Hacker takes out dark web hosting service using well-known exploit
- 07 February, 2017 05:41
A hacker is proving that sites on the dark web, shrouded in anonymity, can easily be compromised.
On Friday, the unnamed hacker began dumping a sizable database stolen from Freedom Hosting II onto the internet, potentially exposing its users.
The hosting service, Freedom Hosting II, was known for operating thousands of sites that were accessible through the Tor browser; the "dark web" is essentially the encrypted network comprising Tor servers and browsers. But on Friday, the service appeared to be down. Its main landing page was replaced with a message saying that it had been hacked.
Allegedly, Freedom Hosting II had been hosting child pornography sites, though its anonymous operator claimed to have a zero-tolerance policy toward such content, according to the hacker behind the breach.
“What we found while searching through your server is more than 50% child porn…” the hacker wrote in the message left on the site. “Moreover, you host many scam sites, some of which are evidently run by yourself to cover hosting expenses.”
In an email to the IDG News Service, the hacker explained how the breach came about. “I just recently read an article about a well-known exploit that some hosting providers fell victims of many years ago,” the person said.
Freedom Hosting II worked as a free service that allowed anyone to sign up and create a site on the dark web. However, starting on Jan. 30, the hacker gained access to its web server, using a 20-step method.
The hack essentially involved starting a new site on Freedom Hosting II and creating a link to gain access to the service’s root directory. This allowed the hacker to browse the entire server.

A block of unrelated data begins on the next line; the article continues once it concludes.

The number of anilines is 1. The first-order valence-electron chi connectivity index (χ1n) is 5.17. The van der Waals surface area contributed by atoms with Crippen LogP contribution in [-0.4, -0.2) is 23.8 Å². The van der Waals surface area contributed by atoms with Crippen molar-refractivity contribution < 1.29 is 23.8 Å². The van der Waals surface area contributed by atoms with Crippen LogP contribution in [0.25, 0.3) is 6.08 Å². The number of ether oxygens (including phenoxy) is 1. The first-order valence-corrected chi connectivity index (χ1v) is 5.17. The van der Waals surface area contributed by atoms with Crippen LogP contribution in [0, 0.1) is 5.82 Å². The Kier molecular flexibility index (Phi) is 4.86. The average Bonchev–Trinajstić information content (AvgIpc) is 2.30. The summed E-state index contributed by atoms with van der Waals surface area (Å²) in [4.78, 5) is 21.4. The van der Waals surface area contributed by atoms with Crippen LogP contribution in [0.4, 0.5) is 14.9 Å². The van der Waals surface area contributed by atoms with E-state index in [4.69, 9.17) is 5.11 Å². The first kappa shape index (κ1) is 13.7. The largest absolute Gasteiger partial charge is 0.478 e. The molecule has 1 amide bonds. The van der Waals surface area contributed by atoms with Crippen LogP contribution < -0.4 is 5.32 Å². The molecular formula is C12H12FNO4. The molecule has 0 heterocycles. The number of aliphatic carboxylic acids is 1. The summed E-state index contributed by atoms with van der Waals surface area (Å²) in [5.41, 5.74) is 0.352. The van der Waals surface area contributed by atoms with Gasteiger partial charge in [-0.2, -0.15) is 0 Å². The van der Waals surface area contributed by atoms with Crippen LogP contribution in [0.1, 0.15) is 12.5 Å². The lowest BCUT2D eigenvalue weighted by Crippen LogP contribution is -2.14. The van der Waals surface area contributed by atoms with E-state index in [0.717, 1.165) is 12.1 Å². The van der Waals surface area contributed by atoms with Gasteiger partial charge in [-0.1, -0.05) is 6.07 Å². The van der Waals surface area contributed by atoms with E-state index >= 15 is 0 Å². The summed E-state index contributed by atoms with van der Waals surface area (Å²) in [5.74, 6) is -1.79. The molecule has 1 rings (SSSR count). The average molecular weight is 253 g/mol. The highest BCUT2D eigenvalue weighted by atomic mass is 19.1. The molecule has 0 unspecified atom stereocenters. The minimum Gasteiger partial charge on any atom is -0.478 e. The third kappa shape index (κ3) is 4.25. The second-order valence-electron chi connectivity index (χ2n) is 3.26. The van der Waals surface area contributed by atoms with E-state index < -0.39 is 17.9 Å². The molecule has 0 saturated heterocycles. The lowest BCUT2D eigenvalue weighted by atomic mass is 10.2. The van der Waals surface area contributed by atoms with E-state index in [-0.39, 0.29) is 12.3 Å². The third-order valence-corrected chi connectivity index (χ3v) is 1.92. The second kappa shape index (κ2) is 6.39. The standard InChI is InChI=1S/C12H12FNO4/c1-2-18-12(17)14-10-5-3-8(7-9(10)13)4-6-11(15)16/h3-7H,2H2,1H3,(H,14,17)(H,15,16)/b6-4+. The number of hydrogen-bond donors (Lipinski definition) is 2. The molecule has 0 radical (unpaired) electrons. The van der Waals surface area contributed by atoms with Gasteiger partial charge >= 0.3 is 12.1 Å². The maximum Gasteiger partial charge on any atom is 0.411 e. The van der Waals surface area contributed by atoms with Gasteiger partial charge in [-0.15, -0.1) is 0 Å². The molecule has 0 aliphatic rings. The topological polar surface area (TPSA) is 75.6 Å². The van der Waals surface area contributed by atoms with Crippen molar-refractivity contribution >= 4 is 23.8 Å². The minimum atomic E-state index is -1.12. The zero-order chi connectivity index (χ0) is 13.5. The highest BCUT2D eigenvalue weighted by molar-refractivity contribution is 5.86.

“I was just curious at first,” the person said. “I had reading permissions to everything the web server could get access to just by creating a symlink to / (the root directory).”
After coming across child porn sites, the hacker decided to take over Freedom Hosting II by altering its configuration file to trigger a password reset.
“Once I found out what they were hosting, I just wanted to shut them down,” said the hacker, who’s also been circulating what he stole through a torrent file.
The dump includes 74GB of files and a 2.3GB database from the service, the hacker claims.
“The IP of the server has been leaked, which potentially could reveal the admin's identity,” the hacker added.
Chris Monteiro, a cybercrime researcher based in the U.K., has been looking through the data dump, which he said appears to be real. The information includes the sites that Freedom Hosting II had been operating, along with the admin credentials to access them.
The dump also appears to contain a client database, meaning that anyone who used Freedom Hosting II might be exposed, Monteiro said.
“We’re going to see emails, usernames, all of which can be used by law enforcement for prosecution of people,” he said.
In addition, the dump contains forum posts from users mentioning sex with minors, the sale of hacked internet accounts, and files that reference botnets and online scamming.
Freedom Hosting II was the largest shared hosting service on the dark web, Monteiro said. It was specifically designed for users who wanted anonymous hosting, but who lacked the know-how to set it up, he said.
However, many of the sites hosted by the service were probably small. “I doubt we’ll find any large sites operating child porn,” he said of the data dump.
According to the hacker’s message, Freedom Hosting II was responsible for 10,613 sites. However, the database dump indicates that a vast majority of those sites had only a few dozen or hundreds of user visits.
Troy Hunt, a data breach expert, said in a tweet that he noticed the database dump contained 381,000 email addresses.
“Law enforcement will absolutely have this data, it's very public. It also obviously has many real email addresses in it,” he tweeted.
Privacy researcher Sarah Jamie Lewis has also been researching Freedom Hosting II. In October, she wrote that the service had been hosting sites that sold counterfeit documents and stolen credit card numbers, in addition to those that operated as personal blogs and web forums.